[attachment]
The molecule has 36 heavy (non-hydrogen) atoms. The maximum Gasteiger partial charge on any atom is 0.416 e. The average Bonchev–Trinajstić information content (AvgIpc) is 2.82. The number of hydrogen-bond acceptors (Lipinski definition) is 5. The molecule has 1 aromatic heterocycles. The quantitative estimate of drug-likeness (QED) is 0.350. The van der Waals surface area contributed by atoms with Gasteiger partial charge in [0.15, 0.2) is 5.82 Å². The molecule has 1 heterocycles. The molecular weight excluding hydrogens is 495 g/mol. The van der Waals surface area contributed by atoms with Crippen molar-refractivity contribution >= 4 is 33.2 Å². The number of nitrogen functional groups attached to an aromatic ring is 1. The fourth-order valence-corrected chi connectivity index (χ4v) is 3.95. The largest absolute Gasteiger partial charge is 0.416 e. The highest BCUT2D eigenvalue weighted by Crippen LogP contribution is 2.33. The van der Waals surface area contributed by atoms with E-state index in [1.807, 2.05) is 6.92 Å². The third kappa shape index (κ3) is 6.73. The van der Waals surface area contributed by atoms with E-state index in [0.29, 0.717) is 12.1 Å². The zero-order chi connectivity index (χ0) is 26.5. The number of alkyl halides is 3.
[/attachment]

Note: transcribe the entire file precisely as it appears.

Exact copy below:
The molecule has 36 heavy (non-hydrogen) atoms. The maximum Gasteiger partial charge on any atom is 0.416 e. The average Bonchev–Trinajstić information content (AvgIpc) is 2.82. The number of hydrogen-bond acceptors (Lipinski definition) is 5. The molecule has 1 aromatic heterocycles. The quantitative estimate of drug-likeness (QED) is 0.350. The van der Waals surface area contributed by atoms with Gasteiger partial charge in [0.15, 0.2) is 5.82 Å². The molecule has 1 heterocycles. The molecular weight excluding hydrogens is 495 g/mol. The van der Waals surface area contributed by atoms with Crippen molar-refractivity contribution >= 4 is 33.2 Å². The number of nitrogen functional groups attached to an aromatic ring is 1. The fourth-order valence-corrected chi connectivity index (χ4v) is 3.95. The largest absolute Gasteiger partial charge is 0.416 e. The highest BCUT2D eigenvalue weighted by Crippen LogP contribution is 2.33. The van der Waals surface area contributed by atoms with E-state index in [1.807, 2.05) is 6.92 Å². The third kappa shape index (κ3) is 6.73. The van der Waals surface area contributed by atoms with E-state index in [0.29, 0.717) is 12.1 Å². The zero-order chi connectivity index (χ0) is 26.5. The number of alkyl halides is 3.